I don’t really have much time to write at the moment, things are crazy busy. Just so I’m not neglecting this place, here’s the revised opening to my Lovecraftian Superhero Apocalypse story, Shades of Red. It’s much shorter than the original opening. Continue reading Shades of Red
Exercise: Use these three things in you short story or scene: a bounty hunter, a ghost town, a matchbox. Continue reading Survivors
Not too long ago, I created a character for my Apocalypse story who was an old Android. Built in the 1930s, he had become a private detective, with all the standard fashion choices that go along with that line of work. And he was blue. I named him Asta, after the little dog in the Thin Man.
I liked the character, and everyone who read the story seemed to like him. But I’m cutting him out of the story as I’m revising it. He ended up being a plot device as much as anything else, and the story is pretty complex as it is, so I feel like cutting him out is probably the best thing for that particular story.
But, as I said, I really like the character and the concept. He’s been around virtually unchanged for decades, and he’s steeped in the paranormal just enough that I can tell pretty much any story I want with him. I’m aiming for a Wolverine or Conan effect, whereby you can tell any kind of story you want, any time period, with what is essentially the same character. Just think about those characters a bit and it makes sense. They were crafted to be always commercially viable. Need to tell a pirate story? Guess what, Conan was a pirate for a few years before he became a general, then he was a mercenary, then a ranger on the frontier, and then he was a king. Robert Howard did a great job ensuring that he’d always be able to use Conan if he needed, depending on the theme of the magazine where he wanted to publish. Wolverine has the same deal going for him. He was a special ops soldier, a ninja, a samurai, a space-faring super hero, bar room brawler, or anything else you need. And since his age is largely indeterminate, you can jump around in time without losing believability.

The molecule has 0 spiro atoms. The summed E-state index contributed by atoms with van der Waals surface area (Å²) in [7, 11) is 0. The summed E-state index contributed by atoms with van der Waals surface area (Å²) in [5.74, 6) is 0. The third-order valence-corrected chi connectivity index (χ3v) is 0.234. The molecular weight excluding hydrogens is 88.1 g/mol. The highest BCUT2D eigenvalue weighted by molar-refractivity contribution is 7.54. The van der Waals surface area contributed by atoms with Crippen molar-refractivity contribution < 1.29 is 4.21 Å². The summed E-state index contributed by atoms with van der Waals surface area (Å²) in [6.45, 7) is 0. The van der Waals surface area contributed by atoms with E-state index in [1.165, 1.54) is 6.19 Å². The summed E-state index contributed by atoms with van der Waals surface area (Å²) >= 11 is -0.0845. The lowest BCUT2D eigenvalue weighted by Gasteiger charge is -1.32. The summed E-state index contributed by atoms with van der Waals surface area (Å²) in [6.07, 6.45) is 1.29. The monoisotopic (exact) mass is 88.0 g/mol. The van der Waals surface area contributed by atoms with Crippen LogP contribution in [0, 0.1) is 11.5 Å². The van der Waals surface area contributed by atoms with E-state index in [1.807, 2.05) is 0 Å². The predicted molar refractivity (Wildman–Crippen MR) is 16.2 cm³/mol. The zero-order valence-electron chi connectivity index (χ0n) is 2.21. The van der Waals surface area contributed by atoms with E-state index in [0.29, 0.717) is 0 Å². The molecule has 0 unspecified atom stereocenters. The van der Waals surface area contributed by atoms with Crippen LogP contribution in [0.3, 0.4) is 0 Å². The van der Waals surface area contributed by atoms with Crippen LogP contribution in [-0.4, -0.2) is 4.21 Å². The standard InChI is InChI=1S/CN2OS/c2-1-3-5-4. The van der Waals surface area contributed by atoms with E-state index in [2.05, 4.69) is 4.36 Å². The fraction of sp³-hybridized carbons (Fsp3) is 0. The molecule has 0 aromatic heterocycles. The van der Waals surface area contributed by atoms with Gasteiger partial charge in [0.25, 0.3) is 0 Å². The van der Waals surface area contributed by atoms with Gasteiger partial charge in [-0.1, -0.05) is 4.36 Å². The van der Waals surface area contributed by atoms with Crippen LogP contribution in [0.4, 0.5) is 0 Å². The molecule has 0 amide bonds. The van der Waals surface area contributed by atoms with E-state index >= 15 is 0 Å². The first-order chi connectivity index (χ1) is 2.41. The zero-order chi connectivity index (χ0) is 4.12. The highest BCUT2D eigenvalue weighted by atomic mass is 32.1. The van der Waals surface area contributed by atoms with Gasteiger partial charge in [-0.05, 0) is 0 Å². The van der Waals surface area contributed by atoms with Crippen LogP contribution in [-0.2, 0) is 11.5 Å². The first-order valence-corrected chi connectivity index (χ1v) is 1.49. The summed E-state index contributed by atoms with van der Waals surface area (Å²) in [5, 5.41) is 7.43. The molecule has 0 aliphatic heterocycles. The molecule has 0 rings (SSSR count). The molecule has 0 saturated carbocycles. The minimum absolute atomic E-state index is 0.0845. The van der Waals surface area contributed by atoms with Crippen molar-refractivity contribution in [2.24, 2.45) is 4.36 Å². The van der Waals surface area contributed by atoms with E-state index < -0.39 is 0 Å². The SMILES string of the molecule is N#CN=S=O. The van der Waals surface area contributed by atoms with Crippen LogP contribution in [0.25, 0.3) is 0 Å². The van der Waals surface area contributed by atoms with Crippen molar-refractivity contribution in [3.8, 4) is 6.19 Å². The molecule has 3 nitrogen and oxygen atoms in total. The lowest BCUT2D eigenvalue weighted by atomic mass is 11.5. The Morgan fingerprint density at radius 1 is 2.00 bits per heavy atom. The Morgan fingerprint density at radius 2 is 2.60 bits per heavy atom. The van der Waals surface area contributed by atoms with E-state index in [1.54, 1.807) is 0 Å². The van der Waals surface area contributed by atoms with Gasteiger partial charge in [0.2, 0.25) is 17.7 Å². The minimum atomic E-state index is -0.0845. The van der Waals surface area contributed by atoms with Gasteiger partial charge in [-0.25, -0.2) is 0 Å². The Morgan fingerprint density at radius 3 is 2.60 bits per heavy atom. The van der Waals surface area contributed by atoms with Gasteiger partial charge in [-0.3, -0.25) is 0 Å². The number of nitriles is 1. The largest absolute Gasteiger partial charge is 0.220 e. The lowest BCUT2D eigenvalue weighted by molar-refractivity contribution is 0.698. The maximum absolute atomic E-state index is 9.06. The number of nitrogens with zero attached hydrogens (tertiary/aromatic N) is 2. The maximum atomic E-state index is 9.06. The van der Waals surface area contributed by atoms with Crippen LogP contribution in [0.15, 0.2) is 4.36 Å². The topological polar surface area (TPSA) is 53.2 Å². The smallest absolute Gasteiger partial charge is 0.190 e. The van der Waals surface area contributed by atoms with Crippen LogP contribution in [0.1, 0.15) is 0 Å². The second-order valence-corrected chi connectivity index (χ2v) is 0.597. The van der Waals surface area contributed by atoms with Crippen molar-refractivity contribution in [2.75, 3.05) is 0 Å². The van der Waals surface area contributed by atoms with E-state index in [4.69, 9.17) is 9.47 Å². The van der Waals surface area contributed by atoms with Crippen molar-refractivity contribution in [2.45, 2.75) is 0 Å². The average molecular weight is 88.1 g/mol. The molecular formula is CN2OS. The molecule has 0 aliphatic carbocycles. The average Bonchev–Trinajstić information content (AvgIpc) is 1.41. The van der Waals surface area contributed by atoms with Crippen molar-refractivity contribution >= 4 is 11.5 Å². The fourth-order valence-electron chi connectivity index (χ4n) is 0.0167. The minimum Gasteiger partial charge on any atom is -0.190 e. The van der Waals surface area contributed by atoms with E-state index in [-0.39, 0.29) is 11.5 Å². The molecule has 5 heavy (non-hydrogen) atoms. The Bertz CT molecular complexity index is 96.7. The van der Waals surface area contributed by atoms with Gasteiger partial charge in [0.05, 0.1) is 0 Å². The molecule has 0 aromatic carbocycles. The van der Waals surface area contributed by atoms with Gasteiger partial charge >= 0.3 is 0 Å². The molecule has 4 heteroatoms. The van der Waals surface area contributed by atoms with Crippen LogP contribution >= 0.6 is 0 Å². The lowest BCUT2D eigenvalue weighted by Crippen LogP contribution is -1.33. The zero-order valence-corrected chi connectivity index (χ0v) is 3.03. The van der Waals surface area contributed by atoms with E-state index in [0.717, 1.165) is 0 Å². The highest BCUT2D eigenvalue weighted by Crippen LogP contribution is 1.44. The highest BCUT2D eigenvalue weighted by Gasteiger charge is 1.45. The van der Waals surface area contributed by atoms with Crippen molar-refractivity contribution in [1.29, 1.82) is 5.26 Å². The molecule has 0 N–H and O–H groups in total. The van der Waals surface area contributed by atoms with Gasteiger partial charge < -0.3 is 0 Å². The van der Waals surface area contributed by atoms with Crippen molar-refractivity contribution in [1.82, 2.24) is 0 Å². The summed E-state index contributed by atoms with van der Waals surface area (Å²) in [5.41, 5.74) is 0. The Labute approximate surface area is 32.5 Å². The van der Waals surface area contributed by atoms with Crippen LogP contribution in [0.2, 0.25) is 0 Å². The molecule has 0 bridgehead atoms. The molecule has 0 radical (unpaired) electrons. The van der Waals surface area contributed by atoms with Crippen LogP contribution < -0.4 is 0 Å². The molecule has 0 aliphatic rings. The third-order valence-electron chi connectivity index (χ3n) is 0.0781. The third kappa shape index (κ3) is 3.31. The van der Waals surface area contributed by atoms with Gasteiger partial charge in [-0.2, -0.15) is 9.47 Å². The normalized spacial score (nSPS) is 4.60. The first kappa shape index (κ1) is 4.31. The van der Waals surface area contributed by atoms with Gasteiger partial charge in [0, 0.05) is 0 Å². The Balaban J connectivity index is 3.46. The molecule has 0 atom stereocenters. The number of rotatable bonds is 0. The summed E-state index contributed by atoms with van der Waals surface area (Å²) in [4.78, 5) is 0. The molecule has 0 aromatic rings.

Anyway, I’m still working on getting Asta’s voice and personality down, so when given this exercise, I used it to write a little Asta story.
The exercise: Use the following words in your story–project, sit, red, camera, start, change, nothing, fly, table, danger, see, left, care Continue reading Of Androids
Exercise: Write a story that begins with “Everything was different after…”
How come every military sergeant-type character I write sounds like Nick Fury? Hmm. Continue reading The Shattered Visage
This exercise was based on a picture. Originally I was trying for another exercise in which you would have to completely characterize a person via a single small detail (which you can kinda see in my portrayal of Kather). It wasn’t really working for me though, so I threw in the window at the last minute.
This wasn’t particularly original on my part, but it was a lot of fun to write. Back when I worked at the Denton Record-Chronicle, we always had a blast mocking the realtors for whom we had to make so many ads. Now the realtor character has become one of my favorites to parody. If you like this you’ll love Kris Straub’s Ichor Falls webcomic over at Halfpixel.
The exercise was: Use these three things in your short story or scene: a young woman, a silver chain, terror.